Keep in mind that "Silicon Valley" is more of a metaphor and less of any specific geographical distinction.

In reality it arguably spans from Marin County north of SF, and as far south as San Jose where you can find homeless camps like "the jungle". And in some cases it spills into the East Bay as well. Reflecting a broad socio-economic strata.
 

oregano

My time has come...
V.I.P Member
The bullet incident didn't happen in the city of San Francisco itself, but in Oakland, on the other side of the bay. Locals refer to "San Francisco Bay Area" to refer to the greater metropolitan area surrounding San Francisco and San Jose. The San Francisco Bay itself is one of three main inland bodies of water in the area, the others being San Pablo Bay and Suisun Bay. Oakland is infamous for being a massive slum, yeah kinda like the big favela areas in Brazil like the Mare in Rio de Janeiro.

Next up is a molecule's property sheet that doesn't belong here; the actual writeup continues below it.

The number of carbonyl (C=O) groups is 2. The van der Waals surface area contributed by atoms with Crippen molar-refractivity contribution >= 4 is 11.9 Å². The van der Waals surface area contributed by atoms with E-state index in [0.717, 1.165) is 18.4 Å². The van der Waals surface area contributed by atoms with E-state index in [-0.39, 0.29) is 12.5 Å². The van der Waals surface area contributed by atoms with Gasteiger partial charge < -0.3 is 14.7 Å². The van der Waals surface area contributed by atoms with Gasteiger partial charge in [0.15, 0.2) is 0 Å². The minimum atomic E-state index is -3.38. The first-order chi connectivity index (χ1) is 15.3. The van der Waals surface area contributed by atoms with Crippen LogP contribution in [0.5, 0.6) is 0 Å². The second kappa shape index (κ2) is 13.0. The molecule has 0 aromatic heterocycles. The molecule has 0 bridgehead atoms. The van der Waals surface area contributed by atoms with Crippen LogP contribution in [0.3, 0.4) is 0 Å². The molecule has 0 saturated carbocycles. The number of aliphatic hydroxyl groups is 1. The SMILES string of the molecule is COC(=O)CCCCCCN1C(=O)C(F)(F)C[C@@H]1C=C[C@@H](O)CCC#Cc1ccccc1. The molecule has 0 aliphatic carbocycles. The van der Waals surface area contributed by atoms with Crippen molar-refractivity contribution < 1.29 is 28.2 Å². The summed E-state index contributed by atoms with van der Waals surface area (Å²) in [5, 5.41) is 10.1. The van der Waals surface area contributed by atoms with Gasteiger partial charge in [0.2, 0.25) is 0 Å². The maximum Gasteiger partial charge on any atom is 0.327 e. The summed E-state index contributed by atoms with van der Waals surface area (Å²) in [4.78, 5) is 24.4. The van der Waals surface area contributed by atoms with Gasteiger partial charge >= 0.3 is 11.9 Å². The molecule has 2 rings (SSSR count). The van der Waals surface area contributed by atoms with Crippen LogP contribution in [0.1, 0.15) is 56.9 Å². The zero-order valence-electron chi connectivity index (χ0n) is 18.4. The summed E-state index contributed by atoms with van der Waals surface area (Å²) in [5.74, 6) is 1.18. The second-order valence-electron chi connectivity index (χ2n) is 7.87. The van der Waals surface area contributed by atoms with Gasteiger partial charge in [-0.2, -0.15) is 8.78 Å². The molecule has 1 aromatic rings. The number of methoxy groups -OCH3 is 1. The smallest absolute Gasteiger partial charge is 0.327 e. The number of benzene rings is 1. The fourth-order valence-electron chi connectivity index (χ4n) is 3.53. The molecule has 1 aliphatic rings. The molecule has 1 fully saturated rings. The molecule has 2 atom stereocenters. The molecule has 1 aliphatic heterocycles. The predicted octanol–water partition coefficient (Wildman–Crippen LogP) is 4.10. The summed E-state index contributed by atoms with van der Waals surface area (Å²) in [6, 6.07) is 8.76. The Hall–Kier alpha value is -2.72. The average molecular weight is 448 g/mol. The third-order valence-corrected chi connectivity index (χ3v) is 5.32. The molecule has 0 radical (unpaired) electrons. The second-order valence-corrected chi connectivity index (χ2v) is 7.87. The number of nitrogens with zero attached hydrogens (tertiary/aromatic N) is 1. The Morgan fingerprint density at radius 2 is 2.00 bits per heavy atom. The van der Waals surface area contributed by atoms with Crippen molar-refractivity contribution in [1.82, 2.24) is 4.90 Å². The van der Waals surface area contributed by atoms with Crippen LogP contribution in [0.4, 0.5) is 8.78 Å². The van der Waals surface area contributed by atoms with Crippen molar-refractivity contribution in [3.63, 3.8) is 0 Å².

The area has gone way downhill since @Forest Cat's sister was there in the 90s. I lived in the city of San Francisco in the mid 90s and it wasn't excessively dangerous, but when the internet came around the whole social fabric of the Bay Area was shredded. Rents soared and the working class and other low socioeconomic classes such as LGBTQ+ people and artists were forced out entirely by the time the internet bubble burst in 2000. People were lured to the area with a dream of making it rich but didn't. Many of them eventually became a massive underclass.

America today has a tiny class of wealthy people and most of the rest are a giant underclass stratified by race-Whites on the top, then Asians, then Latinos, then Blacks on the bottom. It's a real shock to people who only know the country from imported American TV shows.
 

oregano

My time has come...
V.I.P Member
Keep in mind that "Silicon Valley" is more of a metaphor and less of any specific geographical distinction.

In reality it arguably spans from Marin County north of SF, and as far south as San Jose where you can find homeless camps like "the jungle". And in some cases it spills into the East Bay as well. Reflecting a broad socio-economic strata.